Right plant wrong place. We are currently updating this section. Please note that a plant may be invasive in one area but may not in your area so it’s worth checking.

Conservation Status

IUCN Red List of Threatened Plants Status :

Related Plants
Latin NameCommon NameHabitHeightHardinessGrowthSoilShadeMoistureEdibleMedicinalOther
Cyanella amboensisLady's HandBulb0.0 -  LNM10 
Cyanella hyacinthoidesLady's HandBulb0.3 8-11  LNDM10 
Cyanella luteaLady's HandBulb0.2 8-11  LSNM10 
Cyanella orchidiformisLady's HandBulb0.3 8-11  LSNM10 

Growth: S = slow M = medium F = fast. Soil: L = light (sandy) M = medium H = heavy (clay). pH: A = acid N = neutral B = basic (alkaline). Shade: F = full shade S = semi-shade N = no shade. Moisture: D = dry M = Moist We = wet Wa = water.

 

Print Friendly and PDF

Expert comment

Author

L.

Botanical References

200

Links / References

For a list of references used on this page please go here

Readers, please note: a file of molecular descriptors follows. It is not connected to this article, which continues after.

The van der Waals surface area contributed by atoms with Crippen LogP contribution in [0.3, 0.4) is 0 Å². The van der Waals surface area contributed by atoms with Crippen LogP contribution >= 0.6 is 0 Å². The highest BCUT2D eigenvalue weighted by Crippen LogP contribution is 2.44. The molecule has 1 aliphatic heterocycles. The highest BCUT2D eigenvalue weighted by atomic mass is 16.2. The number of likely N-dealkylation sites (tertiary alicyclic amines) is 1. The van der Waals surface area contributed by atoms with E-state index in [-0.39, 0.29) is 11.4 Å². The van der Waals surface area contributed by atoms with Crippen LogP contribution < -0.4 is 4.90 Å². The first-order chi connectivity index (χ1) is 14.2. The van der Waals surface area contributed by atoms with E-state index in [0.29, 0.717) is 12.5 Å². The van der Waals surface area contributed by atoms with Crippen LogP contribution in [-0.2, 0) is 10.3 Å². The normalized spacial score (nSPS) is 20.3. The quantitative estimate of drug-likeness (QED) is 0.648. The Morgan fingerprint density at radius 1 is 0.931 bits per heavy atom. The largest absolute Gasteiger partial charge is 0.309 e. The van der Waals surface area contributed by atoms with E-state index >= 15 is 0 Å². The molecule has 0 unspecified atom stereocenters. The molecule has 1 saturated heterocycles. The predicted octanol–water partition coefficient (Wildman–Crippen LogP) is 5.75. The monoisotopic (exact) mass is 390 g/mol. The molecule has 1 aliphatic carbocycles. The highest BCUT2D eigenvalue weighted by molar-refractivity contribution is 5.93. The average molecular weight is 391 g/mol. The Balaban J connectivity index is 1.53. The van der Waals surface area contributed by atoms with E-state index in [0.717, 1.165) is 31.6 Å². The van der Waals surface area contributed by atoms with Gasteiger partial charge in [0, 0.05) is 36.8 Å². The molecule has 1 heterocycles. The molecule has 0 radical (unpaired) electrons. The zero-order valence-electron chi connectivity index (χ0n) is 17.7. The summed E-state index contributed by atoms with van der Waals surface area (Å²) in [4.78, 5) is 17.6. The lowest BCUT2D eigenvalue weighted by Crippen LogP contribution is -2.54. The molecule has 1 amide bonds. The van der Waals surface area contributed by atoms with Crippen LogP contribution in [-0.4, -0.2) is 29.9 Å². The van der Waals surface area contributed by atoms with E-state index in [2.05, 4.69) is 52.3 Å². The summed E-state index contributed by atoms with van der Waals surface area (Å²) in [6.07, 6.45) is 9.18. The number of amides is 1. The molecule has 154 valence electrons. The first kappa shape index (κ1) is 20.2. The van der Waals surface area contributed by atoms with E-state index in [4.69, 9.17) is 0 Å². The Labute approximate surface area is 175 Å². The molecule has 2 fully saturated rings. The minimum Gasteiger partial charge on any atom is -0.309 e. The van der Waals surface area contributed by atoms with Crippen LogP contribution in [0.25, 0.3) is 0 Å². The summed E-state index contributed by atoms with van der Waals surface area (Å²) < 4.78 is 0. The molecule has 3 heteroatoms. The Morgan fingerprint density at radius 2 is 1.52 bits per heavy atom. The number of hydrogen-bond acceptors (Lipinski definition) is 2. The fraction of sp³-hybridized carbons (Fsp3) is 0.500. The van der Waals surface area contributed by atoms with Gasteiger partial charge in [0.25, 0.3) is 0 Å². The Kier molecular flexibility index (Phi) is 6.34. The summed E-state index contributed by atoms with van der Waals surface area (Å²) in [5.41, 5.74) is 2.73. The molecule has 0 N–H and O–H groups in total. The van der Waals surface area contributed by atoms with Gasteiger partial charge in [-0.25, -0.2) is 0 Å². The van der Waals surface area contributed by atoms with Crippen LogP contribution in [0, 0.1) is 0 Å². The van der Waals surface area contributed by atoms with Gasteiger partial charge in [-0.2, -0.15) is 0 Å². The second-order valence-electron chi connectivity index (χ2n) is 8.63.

Readers comment

Add a comment

If you have important information about this plant that may help other users please add a comment or link below. Only comments or links that are felt to be directly relevant to a plant will be included. If you think a comment/link or information contained on this page is inaccurate or misleading we would welcome your feedback at admin@pfaf.org. If you have questions about a plant please use the Forum on this website as we do not have the resources to answer questions ourselves.

* Please note: the comments by website users are not necessarily those held by PFAF and may give misleading or inaccurate information.

To leave a comment please Register or login here All comments need to be approved so will not appear immediately.

Subject : Cyanella capensis  
© 2010, Plants For A Future. Plants For A Future is a charitable company limited by guarantee, registered in England and Wales. Charity No. 1057719, Company No. 3204567. This work is licensed under a Creative Commons License. Some information cannot be used for commercial reasons or be modified (but some can). Please view the copyright link for more information.
Web Design & Management